4 Reasons to Talk to Your Doctor about Your Period

Every women's monthly cycle is different, but there are some things that are normal for you that may actually be things to concerned about and that aren't normal for other women. There are some signs to take note of that you should bring up to your doctor, including the following four items.

  1. Heavy Flow: Although you may have a heavy flow that you are used to, you should definitely tell your doctor if your flow is much heavier than it usually is. This could be a potential sign of blood clotting or cancer. If you have a heavy flow regularly, it's important that your doctor knows so that your iron levels can be monitored closely. This is especially important if you suffer or have suffered from anemia.
  2. Spotting: If you are spotting at all in between periods, it could be a sign of a serious problem, such as a miscarriage, a thyroid problem, or cervical cancer. However, spotting is nothing to be too concerned about if you have recently started a new birth control method. In this case, spotting is normal, especially before your first period. If you are trying to conceive, spotting is also typical once implantation has occurred. However, you should still make your doctor aware of this.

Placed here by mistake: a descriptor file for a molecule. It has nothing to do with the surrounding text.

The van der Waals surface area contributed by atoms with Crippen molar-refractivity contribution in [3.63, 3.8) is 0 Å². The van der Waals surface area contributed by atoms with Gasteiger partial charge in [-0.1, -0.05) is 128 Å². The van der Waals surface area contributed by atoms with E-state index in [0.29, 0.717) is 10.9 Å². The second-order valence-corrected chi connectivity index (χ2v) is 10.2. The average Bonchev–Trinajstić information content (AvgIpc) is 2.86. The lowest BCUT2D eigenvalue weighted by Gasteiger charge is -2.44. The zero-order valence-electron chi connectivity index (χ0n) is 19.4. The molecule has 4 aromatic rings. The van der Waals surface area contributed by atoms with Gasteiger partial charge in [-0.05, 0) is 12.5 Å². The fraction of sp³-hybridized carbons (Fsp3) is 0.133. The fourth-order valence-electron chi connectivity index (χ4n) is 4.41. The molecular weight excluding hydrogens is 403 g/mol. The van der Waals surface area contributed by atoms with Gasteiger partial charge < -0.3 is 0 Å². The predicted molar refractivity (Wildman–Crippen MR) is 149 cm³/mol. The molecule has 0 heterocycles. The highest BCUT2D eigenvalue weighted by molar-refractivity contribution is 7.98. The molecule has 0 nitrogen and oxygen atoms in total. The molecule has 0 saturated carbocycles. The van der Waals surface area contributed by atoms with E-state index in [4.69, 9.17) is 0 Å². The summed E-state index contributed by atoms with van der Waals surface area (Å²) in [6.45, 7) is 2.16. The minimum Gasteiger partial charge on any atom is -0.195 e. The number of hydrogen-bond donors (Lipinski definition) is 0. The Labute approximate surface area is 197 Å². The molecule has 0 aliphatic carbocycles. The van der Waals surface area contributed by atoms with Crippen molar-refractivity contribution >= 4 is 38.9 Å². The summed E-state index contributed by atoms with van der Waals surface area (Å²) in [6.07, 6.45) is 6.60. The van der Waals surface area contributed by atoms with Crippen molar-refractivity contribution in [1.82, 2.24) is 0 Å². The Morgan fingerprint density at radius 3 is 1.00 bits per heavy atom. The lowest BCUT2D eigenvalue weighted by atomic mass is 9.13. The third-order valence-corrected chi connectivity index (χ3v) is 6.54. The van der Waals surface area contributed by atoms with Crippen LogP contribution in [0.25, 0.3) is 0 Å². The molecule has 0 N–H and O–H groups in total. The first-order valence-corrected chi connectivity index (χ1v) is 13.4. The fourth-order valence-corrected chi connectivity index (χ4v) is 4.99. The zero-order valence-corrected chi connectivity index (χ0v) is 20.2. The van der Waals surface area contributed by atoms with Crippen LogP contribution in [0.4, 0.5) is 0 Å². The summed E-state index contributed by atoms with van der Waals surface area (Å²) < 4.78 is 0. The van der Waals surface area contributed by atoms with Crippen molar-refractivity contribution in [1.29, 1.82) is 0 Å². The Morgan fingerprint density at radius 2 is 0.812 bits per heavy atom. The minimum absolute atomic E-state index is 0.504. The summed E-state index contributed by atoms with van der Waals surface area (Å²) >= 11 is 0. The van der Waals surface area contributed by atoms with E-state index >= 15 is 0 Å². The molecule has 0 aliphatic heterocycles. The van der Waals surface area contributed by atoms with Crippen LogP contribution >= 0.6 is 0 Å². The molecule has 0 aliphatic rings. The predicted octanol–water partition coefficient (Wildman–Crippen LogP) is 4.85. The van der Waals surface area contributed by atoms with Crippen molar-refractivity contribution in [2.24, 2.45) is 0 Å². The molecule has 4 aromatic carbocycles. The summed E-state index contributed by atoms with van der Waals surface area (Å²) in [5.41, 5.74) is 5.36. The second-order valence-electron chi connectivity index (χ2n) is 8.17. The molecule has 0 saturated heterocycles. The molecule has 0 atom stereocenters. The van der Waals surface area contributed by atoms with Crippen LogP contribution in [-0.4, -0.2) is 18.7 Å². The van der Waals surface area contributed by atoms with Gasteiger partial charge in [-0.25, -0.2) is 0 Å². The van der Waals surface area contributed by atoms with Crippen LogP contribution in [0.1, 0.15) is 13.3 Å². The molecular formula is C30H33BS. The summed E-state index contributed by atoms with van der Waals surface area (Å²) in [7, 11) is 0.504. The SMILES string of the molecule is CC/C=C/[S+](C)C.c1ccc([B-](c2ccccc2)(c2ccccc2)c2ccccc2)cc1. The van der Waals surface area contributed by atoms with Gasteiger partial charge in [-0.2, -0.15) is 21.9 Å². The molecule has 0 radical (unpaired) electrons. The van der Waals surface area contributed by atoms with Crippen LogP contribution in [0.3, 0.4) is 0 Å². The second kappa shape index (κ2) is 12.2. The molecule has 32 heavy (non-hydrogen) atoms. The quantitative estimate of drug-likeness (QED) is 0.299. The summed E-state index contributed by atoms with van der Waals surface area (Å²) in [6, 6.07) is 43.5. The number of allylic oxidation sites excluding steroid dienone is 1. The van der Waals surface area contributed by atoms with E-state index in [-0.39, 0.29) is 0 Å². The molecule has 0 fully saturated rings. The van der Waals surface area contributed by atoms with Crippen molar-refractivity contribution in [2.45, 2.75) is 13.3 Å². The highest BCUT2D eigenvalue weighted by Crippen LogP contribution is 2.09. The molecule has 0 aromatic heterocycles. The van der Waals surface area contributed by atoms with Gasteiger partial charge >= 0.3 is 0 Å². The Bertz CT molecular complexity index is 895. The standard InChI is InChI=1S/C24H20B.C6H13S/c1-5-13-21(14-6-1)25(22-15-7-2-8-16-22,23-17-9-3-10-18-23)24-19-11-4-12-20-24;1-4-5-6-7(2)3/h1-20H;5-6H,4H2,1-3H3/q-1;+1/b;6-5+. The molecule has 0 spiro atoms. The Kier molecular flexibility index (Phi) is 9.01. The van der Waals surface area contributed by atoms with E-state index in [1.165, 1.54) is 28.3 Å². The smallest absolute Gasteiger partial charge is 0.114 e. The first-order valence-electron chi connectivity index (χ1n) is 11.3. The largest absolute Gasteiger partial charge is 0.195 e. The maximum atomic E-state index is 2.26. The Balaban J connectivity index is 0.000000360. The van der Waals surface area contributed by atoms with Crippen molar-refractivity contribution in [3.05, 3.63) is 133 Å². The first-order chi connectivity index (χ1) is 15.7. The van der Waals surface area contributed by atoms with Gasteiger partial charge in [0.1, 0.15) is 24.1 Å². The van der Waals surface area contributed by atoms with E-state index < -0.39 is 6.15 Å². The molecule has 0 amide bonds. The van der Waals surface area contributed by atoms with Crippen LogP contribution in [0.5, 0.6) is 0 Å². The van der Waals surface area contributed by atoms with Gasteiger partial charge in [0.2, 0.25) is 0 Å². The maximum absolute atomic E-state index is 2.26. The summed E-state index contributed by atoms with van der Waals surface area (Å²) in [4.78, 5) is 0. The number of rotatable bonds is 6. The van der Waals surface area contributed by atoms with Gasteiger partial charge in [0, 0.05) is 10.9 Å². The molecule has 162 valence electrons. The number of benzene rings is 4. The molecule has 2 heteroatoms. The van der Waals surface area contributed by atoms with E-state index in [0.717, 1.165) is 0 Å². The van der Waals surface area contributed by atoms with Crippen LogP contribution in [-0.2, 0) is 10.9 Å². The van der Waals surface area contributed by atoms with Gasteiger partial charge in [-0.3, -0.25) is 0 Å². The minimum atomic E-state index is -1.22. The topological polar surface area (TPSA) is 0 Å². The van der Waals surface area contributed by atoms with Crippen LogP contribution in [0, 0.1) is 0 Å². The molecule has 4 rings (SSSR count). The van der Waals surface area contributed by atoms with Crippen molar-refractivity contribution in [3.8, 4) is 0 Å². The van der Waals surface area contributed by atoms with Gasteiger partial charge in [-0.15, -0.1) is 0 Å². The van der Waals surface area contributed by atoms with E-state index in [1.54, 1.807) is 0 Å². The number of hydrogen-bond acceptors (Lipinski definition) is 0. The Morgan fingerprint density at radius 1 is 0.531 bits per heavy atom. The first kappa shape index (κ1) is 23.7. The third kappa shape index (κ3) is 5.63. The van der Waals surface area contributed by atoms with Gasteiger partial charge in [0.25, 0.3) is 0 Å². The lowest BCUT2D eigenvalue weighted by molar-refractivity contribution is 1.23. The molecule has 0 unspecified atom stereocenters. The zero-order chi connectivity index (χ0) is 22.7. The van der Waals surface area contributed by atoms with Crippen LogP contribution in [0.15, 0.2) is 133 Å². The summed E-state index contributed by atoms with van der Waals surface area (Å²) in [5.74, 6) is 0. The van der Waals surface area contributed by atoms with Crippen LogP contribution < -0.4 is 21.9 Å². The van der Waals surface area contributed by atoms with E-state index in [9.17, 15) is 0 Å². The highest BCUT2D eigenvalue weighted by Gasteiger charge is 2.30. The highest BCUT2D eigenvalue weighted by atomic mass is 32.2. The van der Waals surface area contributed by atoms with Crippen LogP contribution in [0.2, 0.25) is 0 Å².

3. You Don't Have a Period: If you're too young for menopause to kick in, then not having a period is something you need to talk to your doctor about. If there is a chance you are pregnant, then taking a pregnancy test is the first step you should take in finding out why you're not having a period. If you are not pregnant, then you could be missing a period because of stress, poor nutrition, or a thyroid problem. It's important that no matter what the case, you speak to your doctor about this so you can be properly treated.
  4. Your Periods are Painful: Periods can be painful, especially if your body produces excess prostaglandin, which is a chemical in your body that tells it you need to have a period. An excess amount of this chemical in your body leads to more cramping. However, if your period has recently become unbearably painful, this could be because of a condition such as endometriosis. Other symptoms of endometriosis include infertility, pain during intercourse, and pelvic pain. You will need to talk to your doctor to discuss treatment and pain-relief options.

These are four symptoms that definitely shouldn't be ignored. If you are experiencing any of these symptoms, schedule an appointment with your primary care doctor or get a primary care doctor by contacting a health care provider offering primary care services in your area, such as Rural Health Services Consortium Inc.